Je t'aime 'A Bout De Soufflé', Jean Luc Godard 1960.
Why? Personally? No film studies stuff! I can't promise that because this film 'is' film studies! You have to remember that at the time, film was the most important medium ever! (Not now, Theatre & Poetry for me) Up until 1960 however, film was still relatively young, and unfortunately Hollywood had got used to using this glorious new "entertainment" medium to make Stars and Money. The Hollywood studio system had always mirrored Henry T Ford's way of working, mass produce. In Henry Ford's case it was to produce a car for the working man.
Pic Link - About Jean-Paul Belmondo
From the outset of motion pictures, the major Hollywood studios were producing as many films as they could for the working public. The motive? Well try profit for one. Writers were not given the respect they deserved because of the abundance of writers. The actors that the studio's made into 'stars' (take your pick) were tied into contracts, there to promote and sell a product to the public. The head's of those studio's wanted to make money alright, but whether they knew it or not, they had created magic! Because Hollywood was magic, make no mistake. Additionally, the concentrated creative talent that landed in the USA, during or after WW2; flooded into Hollywood, and reinforced the hold it had on the industry, creatively and financially. For this reason I would argue that from the 30's to the 60's, the Hollywood studios would rule supreme, but things were about to change.
Ok, so now we catch up with Godard. 'A bout de Soufflé' was an idea that Francois Truffaut came up with! It was based allegedly on the story of Michel Portail, a petty criminal on the run, who just happened to have an American girlfriend who was a journalist. When he wouldn't follow her and travel away, she called the Police.... Breathless!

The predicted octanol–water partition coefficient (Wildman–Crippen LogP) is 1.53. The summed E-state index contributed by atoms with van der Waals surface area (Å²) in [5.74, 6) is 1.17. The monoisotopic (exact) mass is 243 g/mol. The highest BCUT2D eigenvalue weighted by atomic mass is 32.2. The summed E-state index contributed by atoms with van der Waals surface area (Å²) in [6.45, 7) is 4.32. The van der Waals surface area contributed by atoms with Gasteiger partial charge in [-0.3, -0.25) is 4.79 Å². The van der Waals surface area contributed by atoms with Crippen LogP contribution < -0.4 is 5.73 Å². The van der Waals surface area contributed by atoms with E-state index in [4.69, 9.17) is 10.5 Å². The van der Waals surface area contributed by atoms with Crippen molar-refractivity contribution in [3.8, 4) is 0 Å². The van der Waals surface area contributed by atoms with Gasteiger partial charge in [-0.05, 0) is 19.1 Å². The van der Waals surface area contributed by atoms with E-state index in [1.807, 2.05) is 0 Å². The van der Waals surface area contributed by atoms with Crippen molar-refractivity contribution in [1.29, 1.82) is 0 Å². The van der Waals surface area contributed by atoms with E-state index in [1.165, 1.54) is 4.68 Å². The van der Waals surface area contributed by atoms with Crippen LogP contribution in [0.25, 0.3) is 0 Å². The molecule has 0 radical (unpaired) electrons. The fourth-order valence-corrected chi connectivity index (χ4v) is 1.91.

Before we go on, let me placeJean Paul Sartre in 1960. Where? In Cuba, meeting Che Guevara.... Important? Well yes, Sartre was a big celebrity at this time, his philosophy questioned everything and his effect on popular culture was enormous!
Back to the film now, which was using new technology, (that is the small hand held camera's developed for war news reporting) and Raoul Coutard was to shoot the film for Godard. He was a war documentary maker, of course he was. To describe the way that this film was made, using a wheel chair for the tracking shots, (see Shane Meadows Small Time) might explain one of the reasons why I love this film? No? Godard abandoned the script, writing dialogue from shoot to shoot..... If actors forgot lines he would shout a prompt knowing the sound track would drown it out! See why I love this film? No? Jean Seberg, casting genius. She hadn't had too many like reviews for a previous film but had been spotted. That shot.... New York Herald Tribune Is worth the film alone!
In the end Godard and Coutard handed into Beaugarde, the long suffering producer, two and a half hours of film. It needed to be 90 min. Godard chopped scenes, he chopped more scenes, until in the end the edited film disobeyed every Hollywood convention. Forget the eye line match, goodbye to the Hollywood linear narrative. Yes, forget.... What day Is it? What time is it? Where are we now? What was left is a masterpiece that sparked a (French) new wave (including a new language) of film making around the world and yet still paid homage to the brilliant but formulaic Hollywood (gangster) films. Easy Rider, Lynsey Anderson, Tarentino .... all influenced by this example of French New Wave Cinema. Ultimately though, it was Existentialism on celluloid ... Jean Paul Sartre has a lot to answer for. Now do you see? Why I love this film!
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